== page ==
Doing Your Own Separation Agreement in North Carolina

Separation is truly one of the most difficult times for anyone to go through. It impacts so many aspects of a person’s life.

Separation does not always mean courts and judges—in fact North Carolina makes it very easy to make an agreement on all of these matters. Simply having a drafted document, notarized and signed may resolve these issues.

A separation agreement can be effective especially when you have children and property involved. It allows you and your spouse to agree on things like custody, child support, alimony, and property division. If you and your spouse can agree to terms that accompany an agreement then, when the time-period arrives for the divorce, the court can simply incorporate the separation agreement into an order with your divorce.

This does allow a more “hands on” approach with your separation. At any time after the separation of the parties, either may file an action through the court for property division, custody, child support, and alimony; but a separation must take place.

The court will not consider you and your spouse separated if you are still living together with the intention of resuming the marital relationship.

Our firm is here to help you through this process; we understand that this decision is a difficult one. We are here to help you grasp the overall outline of your separation. The first step is to contact our office for a free consultation with an attorney that can help guide you through your separation process.

In thinking through this process, there are some basic things you need when thinking through your separation agreement, and your attorney will need the following dates and information:

  1. Full names and dates of birth of you, your spouse and children
  2. The date of the marriage
  3. The date of separation (the last day you were together as a married couple)

 

Of direct importance will be the children’s schedule. Many people want to simply “agree to agree” from day to day. That is fine (and encouraged), but there will be times when agreement will not happen. We recommend a set schedule that allows the children to be prepared for changes in their evenings—and an allowance for some flexibility or trading nights when appropriate.

Child support is generally set by the guidelines (available through the Department for Health and Human Services website). In order to determine this information, you will need to know your spouse’s monthly income and expenses for the children (especially school and health insurance costs).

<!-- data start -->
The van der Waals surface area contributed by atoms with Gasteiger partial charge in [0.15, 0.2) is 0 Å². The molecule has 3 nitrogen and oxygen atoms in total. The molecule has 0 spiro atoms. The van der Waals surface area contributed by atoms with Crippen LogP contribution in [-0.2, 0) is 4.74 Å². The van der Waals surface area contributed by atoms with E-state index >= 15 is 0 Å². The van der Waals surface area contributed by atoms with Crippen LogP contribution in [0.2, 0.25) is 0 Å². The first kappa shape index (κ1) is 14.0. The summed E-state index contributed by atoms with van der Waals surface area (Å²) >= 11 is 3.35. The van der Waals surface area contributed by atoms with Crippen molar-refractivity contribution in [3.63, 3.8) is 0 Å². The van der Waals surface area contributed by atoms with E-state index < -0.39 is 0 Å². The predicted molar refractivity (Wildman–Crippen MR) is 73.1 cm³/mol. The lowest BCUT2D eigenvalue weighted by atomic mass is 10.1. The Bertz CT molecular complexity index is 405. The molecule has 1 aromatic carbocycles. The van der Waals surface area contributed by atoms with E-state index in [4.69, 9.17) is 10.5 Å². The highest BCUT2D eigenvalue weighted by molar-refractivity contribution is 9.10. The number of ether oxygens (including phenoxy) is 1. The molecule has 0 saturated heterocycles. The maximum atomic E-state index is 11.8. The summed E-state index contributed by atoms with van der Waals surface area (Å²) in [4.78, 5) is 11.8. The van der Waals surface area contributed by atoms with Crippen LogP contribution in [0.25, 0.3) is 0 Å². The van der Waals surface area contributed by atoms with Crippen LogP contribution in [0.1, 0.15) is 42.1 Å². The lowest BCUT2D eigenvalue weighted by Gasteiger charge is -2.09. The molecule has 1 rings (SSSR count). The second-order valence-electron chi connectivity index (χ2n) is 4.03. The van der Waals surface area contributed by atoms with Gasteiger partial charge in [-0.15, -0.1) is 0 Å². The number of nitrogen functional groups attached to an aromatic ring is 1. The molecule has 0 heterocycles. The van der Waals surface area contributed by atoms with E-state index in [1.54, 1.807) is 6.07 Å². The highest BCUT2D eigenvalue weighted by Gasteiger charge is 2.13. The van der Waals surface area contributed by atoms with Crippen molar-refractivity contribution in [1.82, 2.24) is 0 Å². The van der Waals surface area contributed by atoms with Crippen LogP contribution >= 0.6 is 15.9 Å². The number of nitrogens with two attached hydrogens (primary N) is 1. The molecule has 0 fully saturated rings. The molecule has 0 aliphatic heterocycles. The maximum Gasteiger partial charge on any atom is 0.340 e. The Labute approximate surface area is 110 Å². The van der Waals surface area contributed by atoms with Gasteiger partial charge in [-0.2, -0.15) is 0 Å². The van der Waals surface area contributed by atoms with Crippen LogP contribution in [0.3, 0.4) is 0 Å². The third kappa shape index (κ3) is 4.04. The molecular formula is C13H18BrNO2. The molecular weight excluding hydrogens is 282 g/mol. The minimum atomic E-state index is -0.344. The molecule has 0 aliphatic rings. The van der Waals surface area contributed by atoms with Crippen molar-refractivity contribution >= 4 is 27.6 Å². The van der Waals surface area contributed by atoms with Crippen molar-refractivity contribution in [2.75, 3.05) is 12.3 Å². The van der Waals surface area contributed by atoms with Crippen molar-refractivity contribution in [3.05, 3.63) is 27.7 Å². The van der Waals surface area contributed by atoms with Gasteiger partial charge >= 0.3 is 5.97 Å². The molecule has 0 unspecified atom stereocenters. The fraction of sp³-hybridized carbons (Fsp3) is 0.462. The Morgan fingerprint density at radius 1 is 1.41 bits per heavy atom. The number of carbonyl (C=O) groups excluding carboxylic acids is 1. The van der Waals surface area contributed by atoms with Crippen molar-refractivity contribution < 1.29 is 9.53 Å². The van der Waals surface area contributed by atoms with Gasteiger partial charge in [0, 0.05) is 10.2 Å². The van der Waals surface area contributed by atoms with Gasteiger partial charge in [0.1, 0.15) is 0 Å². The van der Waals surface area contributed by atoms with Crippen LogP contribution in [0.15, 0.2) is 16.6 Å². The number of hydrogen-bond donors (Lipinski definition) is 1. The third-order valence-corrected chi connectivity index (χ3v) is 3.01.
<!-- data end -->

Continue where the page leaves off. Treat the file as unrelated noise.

Will there be a claim for alimony? Did you or your spouse rely on the other’s income to live up to a certain standard during the marriage? If so, you need to determine not only an appropriate amount for alimony, but also a time frame for the length of time it will be paid (or if it would be paid indefinitely). In addition, if one spouse is paying insurance, it is probably important to have that covered.

What real property do you own? Do either of you own property in only your name? If you do, you will need to know a legal description of that property, and how much remains owed on each piece of real estate.

What about other tangible items? Can you amicably divide these without making a long list of items? If you can do this, you may want to separate these items and then have the separation agreement signed affirming that this has been accomplished.

Splitting accounts can also be difficult. You need to list every account that you have, from retirement to checking—Health Care Savings Accounts or others. Try to bring a recent statement of each. Remember, retirement can be tricky to “split”, and often needs an expert to determine is actual value.

Any information on retirement is important. Many times, after the home, the retirement is the largest piece of any property settlement. Try to have recent statements and documents for each.

If you have life insurances, make sure you have this documented and how it is treated in the period of separation and later divorce in the agreement.

This can be a tedious process, and I encourage you to consult with an attorney before putting this together. Having a good separation agreement allows you to begin moving to a more stable part of your life, and putting pieces back together.  Attorneys with King Law in our Rutherfordton, Shelby, Marion, Brevard, Hickory, Columbus, Charlotte, and Gastonia, North Carolina offices offer free consultations by telephone and in office to help you start with the next phase of your life.